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Saturday, May 14, 2011

Shearing Day

John and Denise of Ideuma Creek Alpacas had asked us if we would like to be part of their "shearing" day. They had over 80 alpacas to be done (2 of them ours) and could use an extra set of hands. They were trying a new group of shearers - 4 guys from Ohio - when we got to the farm at approx. 9AM things were already in full progress.  There was Denise, John, Denise's Mom, 2 friends of Denise, us and the four guys from Ohio.  John showed us what to do - we had to move the fiber out of the way of the shearers as they were shearing the alpacas then bag it into 3 separate bags - blanket, seconds and thirds.  There was also a bag for a sample of the fiber for analysis.  Not as easy as it sounds - there is a whole system to it.

When they bring the alpaca in they have to unfortunately restrain it by laying it on its side on a mat and then roping its legs so that it can't get hurt or hurt anyone.  At this point the shearers look at the teeth and toenails and if they need to be clipped they do that.  Then they proceed to shear the fiber - first comes the "blanket" - the most valuable part - which is the back and side areas; then comes the belly and neck area which is the "seconds" and finally the legs which is the "thirds".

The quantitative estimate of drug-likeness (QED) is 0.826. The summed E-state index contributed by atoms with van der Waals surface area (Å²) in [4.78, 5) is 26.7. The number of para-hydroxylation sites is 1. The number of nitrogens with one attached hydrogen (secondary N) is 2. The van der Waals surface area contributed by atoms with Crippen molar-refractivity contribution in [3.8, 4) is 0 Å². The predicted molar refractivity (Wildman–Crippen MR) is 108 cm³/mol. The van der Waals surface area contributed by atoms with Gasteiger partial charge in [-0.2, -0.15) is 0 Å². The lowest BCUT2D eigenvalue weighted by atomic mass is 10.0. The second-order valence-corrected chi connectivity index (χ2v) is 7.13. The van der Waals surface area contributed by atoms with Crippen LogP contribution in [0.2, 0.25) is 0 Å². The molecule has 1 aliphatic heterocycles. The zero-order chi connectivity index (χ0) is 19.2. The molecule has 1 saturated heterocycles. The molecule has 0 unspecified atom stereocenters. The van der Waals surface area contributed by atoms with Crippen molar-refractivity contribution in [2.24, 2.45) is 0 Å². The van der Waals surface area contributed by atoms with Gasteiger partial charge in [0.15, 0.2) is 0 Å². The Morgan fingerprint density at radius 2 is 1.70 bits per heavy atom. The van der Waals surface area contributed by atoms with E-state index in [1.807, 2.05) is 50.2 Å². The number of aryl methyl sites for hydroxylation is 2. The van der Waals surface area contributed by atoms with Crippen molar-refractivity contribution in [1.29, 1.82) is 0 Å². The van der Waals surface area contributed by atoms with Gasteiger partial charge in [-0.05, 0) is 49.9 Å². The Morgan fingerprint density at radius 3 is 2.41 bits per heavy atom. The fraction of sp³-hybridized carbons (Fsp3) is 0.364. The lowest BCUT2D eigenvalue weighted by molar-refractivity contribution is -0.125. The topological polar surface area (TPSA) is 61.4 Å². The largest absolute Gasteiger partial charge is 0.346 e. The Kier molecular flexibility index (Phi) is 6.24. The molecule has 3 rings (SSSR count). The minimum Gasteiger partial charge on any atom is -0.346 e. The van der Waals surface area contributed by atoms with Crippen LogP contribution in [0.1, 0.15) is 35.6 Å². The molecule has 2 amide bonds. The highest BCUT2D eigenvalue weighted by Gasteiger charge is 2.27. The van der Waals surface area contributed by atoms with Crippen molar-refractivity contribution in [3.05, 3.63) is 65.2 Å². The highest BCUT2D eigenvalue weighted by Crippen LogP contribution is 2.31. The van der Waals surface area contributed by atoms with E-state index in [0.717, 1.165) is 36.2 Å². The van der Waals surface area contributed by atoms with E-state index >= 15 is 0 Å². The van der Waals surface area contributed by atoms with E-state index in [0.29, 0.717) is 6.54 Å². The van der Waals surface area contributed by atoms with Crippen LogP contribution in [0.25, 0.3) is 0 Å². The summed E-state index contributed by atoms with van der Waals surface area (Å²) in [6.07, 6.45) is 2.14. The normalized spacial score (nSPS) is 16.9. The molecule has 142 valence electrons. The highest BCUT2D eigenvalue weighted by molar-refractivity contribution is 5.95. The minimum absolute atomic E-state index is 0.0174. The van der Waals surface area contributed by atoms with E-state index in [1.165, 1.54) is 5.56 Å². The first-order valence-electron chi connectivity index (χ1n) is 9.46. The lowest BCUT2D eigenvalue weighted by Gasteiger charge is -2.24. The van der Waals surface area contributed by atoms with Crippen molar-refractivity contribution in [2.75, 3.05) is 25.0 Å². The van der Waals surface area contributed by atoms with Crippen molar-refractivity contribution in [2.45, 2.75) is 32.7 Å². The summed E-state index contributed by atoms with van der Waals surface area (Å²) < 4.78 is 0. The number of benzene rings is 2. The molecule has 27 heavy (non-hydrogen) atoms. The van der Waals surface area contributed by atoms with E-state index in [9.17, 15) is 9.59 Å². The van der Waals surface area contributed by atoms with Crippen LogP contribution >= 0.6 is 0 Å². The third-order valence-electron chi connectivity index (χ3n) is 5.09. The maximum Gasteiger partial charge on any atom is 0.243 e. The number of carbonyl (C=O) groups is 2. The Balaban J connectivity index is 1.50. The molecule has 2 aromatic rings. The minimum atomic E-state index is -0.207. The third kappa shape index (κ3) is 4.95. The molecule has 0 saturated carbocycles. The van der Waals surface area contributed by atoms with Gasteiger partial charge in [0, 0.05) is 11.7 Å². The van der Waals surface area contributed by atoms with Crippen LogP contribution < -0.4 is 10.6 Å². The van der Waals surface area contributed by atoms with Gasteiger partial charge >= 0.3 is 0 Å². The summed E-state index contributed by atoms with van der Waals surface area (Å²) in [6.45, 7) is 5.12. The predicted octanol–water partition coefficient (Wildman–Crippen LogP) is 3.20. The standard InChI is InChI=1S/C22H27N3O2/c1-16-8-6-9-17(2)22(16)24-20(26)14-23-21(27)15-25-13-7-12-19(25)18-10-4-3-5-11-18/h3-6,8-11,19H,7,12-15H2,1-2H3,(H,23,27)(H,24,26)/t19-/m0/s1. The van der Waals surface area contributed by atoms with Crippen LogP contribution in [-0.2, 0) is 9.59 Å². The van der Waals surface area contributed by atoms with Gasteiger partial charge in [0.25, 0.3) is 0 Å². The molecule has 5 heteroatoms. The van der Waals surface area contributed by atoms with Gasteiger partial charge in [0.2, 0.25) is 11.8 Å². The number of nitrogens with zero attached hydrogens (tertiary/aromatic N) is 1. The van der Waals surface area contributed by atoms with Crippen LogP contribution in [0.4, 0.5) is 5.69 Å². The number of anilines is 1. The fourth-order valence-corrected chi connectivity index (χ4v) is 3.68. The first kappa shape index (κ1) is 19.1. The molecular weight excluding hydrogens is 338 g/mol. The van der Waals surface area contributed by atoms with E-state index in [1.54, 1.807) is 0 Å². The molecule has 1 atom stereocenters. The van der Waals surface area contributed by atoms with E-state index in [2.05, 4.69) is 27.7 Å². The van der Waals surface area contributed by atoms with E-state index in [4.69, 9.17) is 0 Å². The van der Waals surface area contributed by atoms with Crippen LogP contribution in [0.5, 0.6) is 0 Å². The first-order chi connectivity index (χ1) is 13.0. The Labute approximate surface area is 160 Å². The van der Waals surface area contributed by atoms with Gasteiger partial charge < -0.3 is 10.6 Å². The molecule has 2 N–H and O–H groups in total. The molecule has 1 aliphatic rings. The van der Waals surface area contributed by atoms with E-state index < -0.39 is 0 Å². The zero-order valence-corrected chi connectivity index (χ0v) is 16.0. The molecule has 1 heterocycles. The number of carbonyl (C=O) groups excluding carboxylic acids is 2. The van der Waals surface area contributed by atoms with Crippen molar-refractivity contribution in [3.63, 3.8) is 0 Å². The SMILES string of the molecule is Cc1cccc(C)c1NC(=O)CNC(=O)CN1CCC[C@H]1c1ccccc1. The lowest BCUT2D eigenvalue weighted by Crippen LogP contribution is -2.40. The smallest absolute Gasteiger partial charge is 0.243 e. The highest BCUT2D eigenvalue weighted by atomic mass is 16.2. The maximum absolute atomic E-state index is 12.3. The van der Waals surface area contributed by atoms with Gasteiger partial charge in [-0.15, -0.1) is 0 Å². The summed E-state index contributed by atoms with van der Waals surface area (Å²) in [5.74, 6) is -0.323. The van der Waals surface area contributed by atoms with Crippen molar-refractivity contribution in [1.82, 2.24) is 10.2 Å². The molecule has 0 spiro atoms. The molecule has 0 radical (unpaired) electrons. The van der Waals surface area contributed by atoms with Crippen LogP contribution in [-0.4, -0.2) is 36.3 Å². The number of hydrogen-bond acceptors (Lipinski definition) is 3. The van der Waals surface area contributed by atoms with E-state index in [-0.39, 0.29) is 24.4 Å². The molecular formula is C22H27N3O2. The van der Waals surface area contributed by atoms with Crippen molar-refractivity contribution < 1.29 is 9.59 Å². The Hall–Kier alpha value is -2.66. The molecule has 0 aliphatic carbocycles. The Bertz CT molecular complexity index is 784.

This whole process takes about 15 minutes per alpaca.  I related this scene to a child going to a barber for the first time - although a child is not restrained - some children will scream and throw a temper tantrum while others will quietly sit there.  The same went for the alpacas - your heart would just go out for the ones that were screaming, crying and spitting.   As frantic as it seemed - as soon as the alpaca was released and got up it was happily out grazing in the field.


We were there for the whole day - leaving around 5PM. We left exhausted yet happy that we were part of the experience.  Hopefully we will be able to help them again next year.

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